He's a bouncy, very alive character, prone to genuinely
funny caustic wit. The writing bug has finally caught up
with Bill , too, and his first recorded composition - built
around rhythmic patterns - is included on the group's new
The group's first personnel change occurred over a year ago,
when Steve Howe took over the guitar chair from Peter Banks.
Steve is something of a rarity on the music scene - a guy
who is equally at home on either electric or acoustic guitar,
which isn't too common these days. He's an easy-going
character, seemingly always grinning, and. completely
wrapped up in his music. His dexterity is nothing short of
amazing, and when it comes to foot pedals, he's the real
master. Steve is the group's third singer - and it goes
without saying that he writes good stuff, too!
Finally, we come to the newest Yes-man - Rick Wakeman, late
of The Strawbs. Unlike his predecessor, Tony Kaye, Rick
won't simply be concentrating on organ. The tonal textures
achieved by the group will now be more rich and varied,
since Rick will be surrounded by organ, piano, mellotron,
electric piano and Moog. Perhaps the most flamboyant member
of the group, he has a natural flair for showmanship that is
certain to emerge on stage appearances.
On "Entrance," his debut Epic album, Edgar Winter proves that
he is a composer an performer of more than passing interest.
Since signing with Epic, the twenty-three-year-old native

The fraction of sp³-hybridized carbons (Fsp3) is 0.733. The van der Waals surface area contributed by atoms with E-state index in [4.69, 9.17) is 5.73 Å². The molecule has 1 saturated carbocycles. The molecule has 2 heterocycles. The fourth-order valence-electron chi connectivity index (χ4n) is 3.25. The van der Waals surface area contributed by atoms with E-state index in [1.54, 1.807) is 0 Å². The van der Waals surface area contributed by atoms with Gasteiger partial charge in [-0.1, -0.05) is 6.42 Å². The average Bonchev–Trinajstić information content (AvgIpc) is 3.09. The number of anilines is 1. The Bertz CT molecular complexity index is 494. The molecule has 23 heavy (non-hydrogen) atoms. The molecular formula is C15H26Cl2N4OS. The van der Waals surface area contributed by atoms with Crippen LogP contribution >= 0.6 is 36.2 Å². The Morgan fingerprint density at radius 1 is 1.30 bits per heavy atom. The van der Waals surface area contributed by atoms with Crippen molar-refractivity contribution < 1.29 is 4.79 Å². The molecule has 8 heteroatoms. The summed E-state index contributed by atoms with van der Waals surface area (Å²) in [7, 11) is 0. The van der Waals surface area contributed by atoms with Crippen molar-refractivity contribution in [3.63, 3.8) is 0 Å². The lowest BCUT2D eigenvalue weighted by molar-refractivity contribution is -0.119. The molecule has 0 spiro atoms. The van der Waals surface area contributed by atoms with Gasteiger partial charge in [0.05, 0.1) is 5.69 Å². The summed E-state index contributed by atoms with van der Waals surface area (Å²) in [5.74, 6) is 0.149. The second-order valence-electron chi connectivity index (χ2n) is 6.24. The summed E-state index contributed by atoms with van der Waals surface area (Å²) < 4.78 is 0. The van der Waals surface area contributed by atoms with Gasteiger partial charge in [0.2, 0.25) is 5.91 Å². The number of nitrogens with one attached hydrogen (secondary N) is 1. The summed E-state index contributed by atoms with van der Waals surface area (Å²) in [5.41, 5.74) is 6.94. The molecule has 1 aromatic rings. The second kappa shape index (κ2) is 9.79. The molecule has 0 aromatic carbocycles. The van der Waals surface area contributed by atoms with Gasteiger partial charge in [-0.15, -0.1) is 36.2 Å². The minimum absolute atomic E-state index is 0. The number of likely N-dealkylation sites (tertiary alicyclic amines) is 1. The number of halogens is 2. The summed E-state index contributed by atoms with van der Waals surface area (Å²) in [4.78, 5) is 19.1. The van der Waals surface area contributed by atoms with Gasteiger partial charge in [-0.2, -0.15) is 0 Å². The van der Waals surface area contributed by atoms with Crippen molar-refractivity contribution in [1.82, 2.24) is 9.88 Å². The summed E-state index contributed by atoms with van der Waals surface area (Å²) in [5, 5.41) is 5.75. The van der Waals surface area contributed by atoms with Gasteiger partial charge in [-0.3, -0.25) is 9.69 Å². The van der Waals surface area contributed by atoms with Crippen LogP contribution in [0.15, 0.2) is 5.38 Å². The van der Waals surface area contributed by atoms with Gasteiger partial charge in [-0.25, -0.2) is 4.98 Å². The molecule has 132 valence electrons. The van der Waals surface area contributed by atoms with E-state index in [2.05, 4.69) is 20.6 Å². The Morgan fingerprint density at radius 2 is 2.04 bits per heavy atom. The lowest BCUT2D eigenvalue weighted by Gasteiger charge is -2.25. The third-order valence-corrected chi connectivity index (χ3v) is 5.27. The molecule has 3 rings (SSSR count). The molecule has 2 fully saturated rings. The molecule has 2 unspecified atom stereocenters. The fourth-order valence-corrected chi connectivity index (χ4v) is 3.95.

Texan has composed all except one of the songs on "Entrance"
and has been performing at clubs and concert halls through
this country and abroad. Notable appearances have been the
SRO reception he received at the Fillmore East in New York
and at Prince Albert Hall in London.
Born on December 28, 1947, Edgar began his musical career
studying the classical piano. While in his teens, he began
playing the Southern "go-go" circuit, an endless stream on
one night stands throughout Florida, Louisiana, Georgia, and
Texas. He realized soon, however, that "different
instruments lend themselves to different types of
expression," his musical interests widened, and today he
plays over two dozen instruments ("I've never counted
exactly") including the piano, organ, sax (alto and tenor),
drums, bass, and vibes. He's deeply involved in recording
as an art (as opposed to the discipline involved in live
performance) and feels that on "Entrance" he has
successfully "gotten away from the normal, usual way things
are done" by "enlarging the concept of single songs" and
creating a totality made up of the seemingly disparate